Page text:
Pakistanis bury slain Christian, warn of extremism

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Bhatti’s assassination drew international condemnation, including from the Vatican and President Obama. Pamphlets left at the scene of the crime said the Taliban and al-Qaida took responsibility. But some hard-liners in the Pakistani religious community and the media have suggested a U.S.-led conspiracy was behind the murder.

In Washington, State Department spokesman P.J. Crowley said the U.S. had expressed concerns about Bhatti’s security. But he declined to answer a reporter’s question about whether the U.S. had recommended that an armored vehicle be provided to Bhatti in the weeks preceding his assassination.

“I will not comment on that other than to say that we shared our genuine concerns about his security,” Mr. Crowley said in Washington.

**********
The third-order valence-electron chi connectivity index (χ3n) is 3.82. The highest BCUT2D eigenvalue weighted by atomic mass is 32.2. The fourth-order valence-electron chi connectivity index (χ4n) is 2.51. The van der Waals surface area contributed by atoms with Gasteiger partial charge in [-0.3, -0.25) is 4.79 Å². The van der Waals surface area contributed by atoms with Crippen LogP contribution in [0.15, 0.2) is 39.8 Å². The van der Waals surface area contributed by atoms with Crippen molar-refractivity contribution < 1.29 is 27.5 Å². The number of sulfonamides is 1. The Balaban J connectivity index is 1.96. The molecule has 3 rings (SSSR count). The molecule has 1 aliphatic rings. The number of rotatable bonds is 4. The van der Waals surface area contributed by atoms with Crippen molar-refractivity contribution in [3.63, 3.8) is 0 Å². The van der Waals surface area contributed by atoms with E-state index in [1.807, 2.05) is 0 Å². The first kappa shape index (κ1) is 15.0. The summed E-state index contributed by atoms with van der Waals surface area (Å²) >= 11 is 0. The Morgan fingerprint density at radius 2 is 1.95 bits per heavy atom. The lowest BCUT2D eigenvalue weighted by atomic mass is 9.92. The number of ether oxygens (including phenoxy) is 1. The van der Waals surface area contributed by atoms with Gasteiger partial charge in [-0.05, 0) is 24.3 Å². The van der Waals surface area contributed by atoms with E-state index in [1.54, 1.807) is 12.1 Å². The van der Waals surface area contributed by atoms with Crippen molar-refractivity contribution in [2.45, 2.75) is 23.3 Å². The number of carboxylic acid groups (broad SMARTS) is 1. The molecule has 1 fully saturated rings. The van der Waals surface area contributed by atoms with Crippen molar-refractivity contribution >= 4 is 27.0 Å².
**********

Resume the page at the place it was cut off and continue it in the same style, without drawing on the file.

“We are quite aware that he had received multiple death threats,” Mr. Crowley said. “We encouraged the government of Pakistan to do everything possible to provide for his security.”

President Asif Ali Zardari did not attend the funeral Mass or the burial service in Khushpur, though he rarely makes public appearances out of fear for his life. Also notably missing were top leaders of the main opposition party, the Pakistan Muslim League-N, which is considered somewhat sympathetic to Islamists.

Despite Mr. Gilani’s promises, few people in Khushpur had any confidence Friday that the Pakistani government, which already has a poor record of catching militants, would make the case of a Christian a priority.

“They have neither the ability nor the will,” said mourner Nasreen Gill.

Associated Press writers Munir Ahmed in Islamabad, Riaz Khan in Peshawar and Bradley Klapper in Washington contributed to this report.

Copyright 2014 The Associated Press. All rights reserved. This material may not be published, broadcast, rewritten or redistributed.

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